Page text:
At the National Federation of the Blind in New Orleans, a convention attended by 3,200 blind people and the first venue at which “Let’s Learn Shapes” was introduced, Ms. Croft said, she was “taken aback” by the adult response to the book. “I sold more copies to blind adults that to families with blind children,” she said. “Blind people know about shapes and images, but usually because someone has described it to them verbally. Blind people know what a football looks like, feels like, throws like, is shaped like. The book doesn’t help them understand a football. It helps them understand what an image is.”
She said the response to the book was partly triggered by the fact that braille readers take in information through their fingers, so they appreciate tactile images.
The estimated number of Braille readers In the United States is between 15,000 and 20,000, Ms. Croft said. Her own data base includes 12,000 names. The press also runs a children’s book club, but has not previously published an illustrated book.
Ms. Keller, a nurse-educator, graduated from Mt. Sinai Hospital School of Nursing in Chicago. She moved to New York in 1954 with her husband, Marvin, a physician, and settled in Great Neck in 1962. Her interest in the blind far preceded her own ambulatory disability — she uses a wheelchair or crutches to get from place to place When she retired after 20 years as an active charter member and past president of the Long Island Science Museum, she planned to develop Jewish resources for blind children by adapting secular material. In fact, turned upside down, the three letters of the organization's name, CAL, look like the three Hebrew letters that spell “kosher.”
“When I found that nothing had changed in 40 years, I was shocked,” Ms. Keller said. She decided to pour her energies into filling that vacuum. To do that, Ms. Keller gathered research published by neuropsychologists that determined the parameters for legibly tactile pictures. She investigated plastics to find a durable type that would best hold the images. She convinced a factory owner who manufactured industrial equipment to make her a “desk model” bf a vacuum forming machine that transfers an image from an aluminum master to a plastic plate by a process of heating and freezing. She transformed a mom in her home into an office, now crammed with a copier, fax, binding machine, the second generation of a vacuum forming machine, rolls of aluminum and plastic and boxes of flashcards stacked almost to the ceiling.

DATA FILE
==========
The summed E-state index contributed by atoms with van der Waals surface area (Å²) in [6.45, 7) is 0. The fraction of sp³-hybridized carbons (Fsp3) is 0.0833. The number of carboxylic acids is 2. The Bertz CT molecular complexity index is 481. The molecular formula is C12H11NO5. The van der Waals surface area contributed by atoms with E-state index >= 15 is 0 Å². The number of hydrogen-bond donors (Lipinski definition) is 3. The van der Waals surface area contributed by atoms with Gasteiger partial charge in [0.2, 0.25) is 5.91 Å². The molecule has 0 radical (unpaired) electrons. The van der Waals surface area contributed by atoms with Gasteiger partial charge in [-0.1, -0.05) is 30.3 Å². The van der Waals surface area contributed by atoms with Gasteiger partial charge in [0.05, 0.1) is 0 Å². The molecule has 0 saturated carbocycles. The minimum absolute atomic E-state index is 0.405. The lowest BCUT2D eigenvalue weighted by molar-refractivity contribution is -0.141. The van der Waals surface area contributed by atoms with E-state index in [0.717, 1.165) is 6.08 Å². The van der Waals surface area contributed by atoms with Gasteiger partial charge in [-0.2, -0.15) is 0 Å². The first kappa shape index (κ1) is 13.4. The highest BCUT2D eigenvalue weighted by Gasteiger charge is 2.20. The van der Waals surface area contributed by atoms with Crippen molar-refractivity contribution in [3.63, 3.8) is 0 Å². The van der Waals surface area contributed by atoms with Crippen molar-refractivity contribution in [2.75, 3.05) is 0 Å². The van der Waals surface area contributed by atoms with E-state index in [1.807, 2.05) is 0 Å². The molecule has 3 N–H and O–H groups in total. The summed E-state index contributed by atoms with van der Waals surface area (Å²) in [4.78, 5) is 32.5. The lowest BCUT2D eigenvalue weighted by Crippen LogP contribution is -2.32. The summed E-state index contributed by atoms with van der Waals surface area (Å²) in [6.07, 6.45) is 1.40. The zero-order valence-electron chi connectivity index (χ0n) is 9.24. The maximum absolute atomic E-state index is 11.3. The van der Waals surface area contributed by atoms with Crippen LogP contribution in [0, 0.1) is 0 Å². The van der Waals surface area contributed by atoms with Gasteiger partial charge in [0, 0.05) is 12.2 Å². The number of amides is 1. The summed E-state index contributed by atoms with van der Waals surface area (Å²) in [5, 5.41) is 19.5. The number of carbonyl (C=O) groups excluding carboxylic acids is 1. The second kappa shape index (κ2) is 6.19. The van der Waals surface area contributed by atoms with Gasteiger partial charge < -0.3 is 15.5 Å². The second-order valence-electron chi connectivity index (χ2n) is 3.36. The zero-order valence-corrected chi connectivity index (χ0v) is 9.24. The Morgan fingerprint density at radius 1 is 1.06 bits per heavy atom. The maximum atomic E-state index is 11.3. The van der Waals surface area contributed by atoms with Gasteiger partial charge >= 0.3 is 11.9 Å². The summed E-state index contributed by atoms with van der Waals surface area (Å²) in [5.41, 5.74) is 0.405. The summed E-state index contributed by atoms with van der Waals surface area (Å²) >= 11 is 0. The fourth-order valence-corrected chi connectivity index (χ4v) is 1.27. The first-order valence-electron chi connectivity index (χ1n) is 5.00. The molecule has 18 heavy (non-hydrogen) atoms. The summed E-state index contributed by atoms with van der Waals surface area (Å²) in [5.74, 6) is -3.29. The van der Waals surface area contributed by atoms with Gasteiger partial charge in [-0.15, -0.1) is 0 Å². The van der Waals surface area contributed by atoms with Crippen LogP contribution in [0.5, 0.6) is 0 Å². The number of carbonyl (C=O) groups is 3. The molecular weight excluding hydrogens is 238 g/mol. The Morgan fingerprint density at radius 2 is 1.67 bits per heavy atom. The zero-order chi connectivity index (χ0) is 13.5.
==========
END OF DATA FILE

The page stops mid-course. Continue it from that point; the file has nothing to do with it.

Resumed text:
To execute her ideas, she found a group of artists — members of the Jewelers Media Group of the Long Island Craft Guild — who volunteered their time to work on one of her first projects: adapting a poplar children’s picture book. Ms. Goldberg was among the volunteers and stayed on full-time. Extensive consumer testing was the next step. Ms. Keller contacted the Andrew Heiskell Library for the Blind and Physically Handicapped in New York City to find parents, children and teachers who would be willing to provide feedback.
Ana Badillo, a sighted parent who lives in Queens, recalled meeting Ms. Keller at a special story hour and the Great Neck Library seven years ago, when her daughter, Sarah, was 4. “Sarah was surprised that there was a book with shapes she could feel,” Ms. Badillo said. “She was just used to Braille dots. It did wonders for the children.” Now, Ms. Badillo said, Sarah “devours” books, but Braille versions of popular titles like R.L. Stine’s “Goosebumps” are a luxury, costing up to $40.